College Student Drinking 1
Statistics from three major national surveys of college student
drinking in the U.S. demonstrate that:
I. Most students either abstain or drink in moderation.
- Most students consume about one drink per hour when they party
or socialize. This is consistent with research conducted by investigators
from the Harvard School of Public Health of 17,952 students at
140 colleges and universities across the United States. They found
that the average number of drinks consumed by students to be 1.5
per week. The authors of the study describe this consumption number
as "very small." 2
- Most students remain sober when they party or socialize. They
maintain a blood alcohol concentration (BAC) below .08. Research
by others using breathalyzers to test students as they returned
home from partying found that 72% had no alcohol in their bloodstreams.
Even on traditional party nights, 66% (that's two out of three)
had absolutely no alcohol in their systems. 3
(see Campus Drinking: What's Really
II. Most students drink safely.
For example, when they go out drinking, almost two out of three
students keep track of how much they drink and almost three out
of four use a designated driver. And when they go out to drink,
95% of students either usually or always use one or more of the
following sensible protective behaviors:
- Decide in advance not to exceed a pre-determined number of
- Have a friend tell them when they've had enough to drink.
- Eat before or while they drink.
- Pace their drinks to one or fewer per hour.
- Alternate non-alcoholic with alcohol beverages.
- Drink an alcohol "look-alike," such as a "mocktail."
- Avoid drinking games.
- Choose not to consume any alcohol.
III. Serious harm resulting from drinking abuse is uncommon.
Contrary to common belief, it is a very small minority of students
who experience serious consequences from drinking. Those who do
have problems tend to be the focus of extensive news coverage, which
leads to a very distorted view of reality. Of course, even a single
problem resulting from alcohol abuse is one too many.
It has been pointed out that "given that the majority of students
are moderate and not heavy drinkers, and that most of them employ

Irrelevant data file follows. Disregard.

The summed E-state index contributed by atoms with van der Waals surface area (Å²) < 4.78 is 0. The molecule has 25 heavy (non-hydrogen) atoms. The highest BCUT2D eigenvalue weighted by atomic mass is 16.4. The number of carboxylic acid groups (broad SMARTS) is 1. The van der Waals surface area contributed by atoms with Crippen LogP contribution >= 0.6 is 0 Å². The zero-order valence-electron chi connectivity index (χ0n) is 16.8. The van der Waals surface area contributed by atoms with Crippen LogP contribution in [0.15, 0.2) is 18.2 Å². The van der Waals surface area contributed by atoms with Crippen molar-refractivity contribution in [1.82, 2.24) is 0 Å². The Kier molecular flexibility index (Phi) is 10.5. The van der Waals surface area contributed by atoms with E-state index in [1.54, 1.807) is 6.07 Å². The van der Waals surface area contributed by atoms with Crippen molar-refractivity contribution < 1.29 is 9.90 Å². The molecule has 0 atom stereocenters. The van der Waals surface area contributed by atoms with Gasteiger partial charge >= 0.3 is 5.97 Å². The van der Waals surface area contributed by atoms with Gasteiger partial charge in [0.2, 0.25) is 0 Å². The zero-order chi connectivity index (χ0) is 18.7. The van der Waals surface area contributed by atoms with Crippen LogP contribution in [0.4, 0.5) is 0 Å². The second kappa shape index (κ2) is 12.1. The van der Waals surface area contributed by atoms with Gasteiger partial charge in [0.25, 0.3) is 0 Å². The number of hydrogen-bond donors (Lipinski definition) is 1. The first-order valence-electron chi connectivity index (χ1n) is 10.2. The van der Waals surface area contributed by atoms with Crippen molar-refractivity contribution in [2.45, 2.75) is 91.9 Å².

a number of protective behaviors in order to drink safely, it is
not surprising that serious harm as a consequence of drinking is
NOTE: The National College Health Survey,
conducted by the American College Health Association, sampled 16,024
students. The Core Alcohol and Drug Survey, developed by the Core
Institute Center for Alcohol and other Drug Studies at Southern
Illinois University, sampled 55,026 college students. The Monitoring
the Future survey, conducted by the Institute for Social Research
at the University of Michigan for the National Institute on Drug
Abuse, sampled 1,350 college students. Thus, these three studies
surveyed 72,400 students at hundreds of colleges and universities
across the U.S.
- 1. National Social Norms
Resource Center. Norms of Moderation and Safety: College Students
and Alcohol (www.socialnorms.org).
2. Wechsler, H., et
al. College alcohol use: A full or empty glass? Journal of American
College Health, 1999, 47, 247-252.
3. Foss, R. D., et
al. BAC's of University Students Returning Home at Night. Proceedings
of the 15th International Conference on Alcohol, Drugs, and Traffic
Safety. Barlange, Sweden. Swedish National Road Administration, 2000.
Accessable at www.socialnorm.org/.
4. National Social
Norms Resource Center. Norms of Moderation and Safety: College Students
and Alcohol (www.socialnorms.org).
Readings (Listing does not imply endorsement)
National Social Norms Resource Center (www.socialnorms.org). This site provides
many additional statistics and other useful information on college
and university student drinking and drinking problems.